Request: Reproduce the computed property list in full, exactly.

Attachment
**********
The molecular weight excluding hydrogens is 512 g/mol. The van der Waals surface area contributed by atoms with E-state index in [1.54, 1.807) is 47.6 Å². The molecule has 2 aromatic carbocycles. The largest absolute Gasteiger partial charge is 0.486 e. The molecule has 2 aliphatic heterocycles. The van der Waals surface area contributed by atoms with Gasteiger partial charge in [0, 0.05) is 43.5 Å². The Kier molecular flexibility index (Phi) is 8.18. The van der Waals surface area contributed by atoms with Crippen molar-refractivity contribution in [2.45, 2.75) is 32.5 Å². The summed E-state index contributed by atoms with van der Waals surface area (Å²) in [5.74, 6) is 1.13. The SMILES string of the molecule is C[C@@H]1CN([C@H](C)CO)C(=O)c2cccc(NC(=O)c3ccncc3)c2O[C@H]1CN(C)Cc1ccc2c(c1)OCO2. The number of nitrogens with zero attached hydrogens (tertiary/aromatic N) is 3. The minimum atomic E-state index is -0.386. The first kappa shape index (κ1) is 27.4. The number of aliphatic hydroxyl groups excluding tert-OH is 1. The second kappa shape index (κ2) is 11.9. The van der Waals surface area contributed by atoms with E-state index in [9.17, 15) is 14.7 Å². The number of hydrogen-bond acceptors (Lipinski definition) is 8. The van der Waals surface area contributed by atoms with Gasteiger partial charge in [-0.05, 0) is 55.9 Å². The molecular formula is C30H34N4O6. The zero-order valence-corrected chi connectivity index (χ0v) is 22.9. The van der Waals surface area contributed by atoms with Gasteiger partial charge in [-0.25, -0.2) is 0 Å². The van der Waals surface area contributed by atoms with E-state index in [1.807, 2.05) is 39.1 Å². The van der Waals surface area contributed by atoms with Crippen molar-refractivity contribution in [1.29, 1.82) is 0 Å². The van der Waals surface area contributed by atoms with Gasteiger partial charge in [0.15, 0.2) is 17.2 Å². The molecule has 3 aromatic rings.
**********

The molecular weight excluding hydrogens is 512 g/mol. The van der Waals surface area contributed by atoms with E-state index in [1.54, 1.807) is 47.6 Å². The molecule has 2 aromatic carbocycles. The largest absolute Gasteiger partial charge is 0.486 e. The molecule has 2 aliphatic heterocycles. The van der Waals surface area contributed by atoms with Gasteiger partial charge in [0, 0.05) is 43.5 Å². The Kier molecular flexibility index (Phi) is 8.18. The van der Waals surface area contributed by atoms with Crippen molar-refractivity contribution in [2.45, 2.75) is 32.5 Å². The summed E-state index contributed by atoms with van der Waals surface area (Å²) in [5.74, 6) is 1.13. The SMILES string of the molecule is C[C@@H]1CN([C@H](C)CO)C(=O)c2cccc(NC(=O)c3ccncc3)c2O[C@H]1CN(C)Cc1ccc2c(c1)OCO2. The number of nitrogens with zero attached hydrogens (tertiary/aromatic N) is 3. The minimum atomic E-state index is -0.386. The first kappa shape index (κ1) is 27.4. The number of aliphatic hydroxyl groups excluding tert-OH is 1. The second kappa shape index (κ2) is 11.9. The van der Waals surface area contributed by atoms with E-state index in [9.17, 15) is 14.7 Å². The number of hydrogen-bond acceptors (Lipinski definition) is 8. The van der Waals surface area contributed by atoms with Gasteiger partial charge in [-0.05, 0) is 55.9 Å². The molecular formula is C30H34N4O6. The zero-order valence-corrected chi connectivity index (χ0v) is 22.9. The van der Waals surface area contributed by atoms with Gasteiger partial charge in [-0.25, -0.2) is 0 Å². The van der Waals surface area contributed by atoms with E-state index in [1.807, 2.05) is 39.1 Å². The van der Waals surface area contributed by atoms with Crippen molar-refractivity contribution in [1.29, 1.82) is 0 Å². The van der Waals surface area contributed by atoms with Gasteiger partial charge in [0.15, 0.2) is 17.2 Å². The molecule has 3 aromatic rings.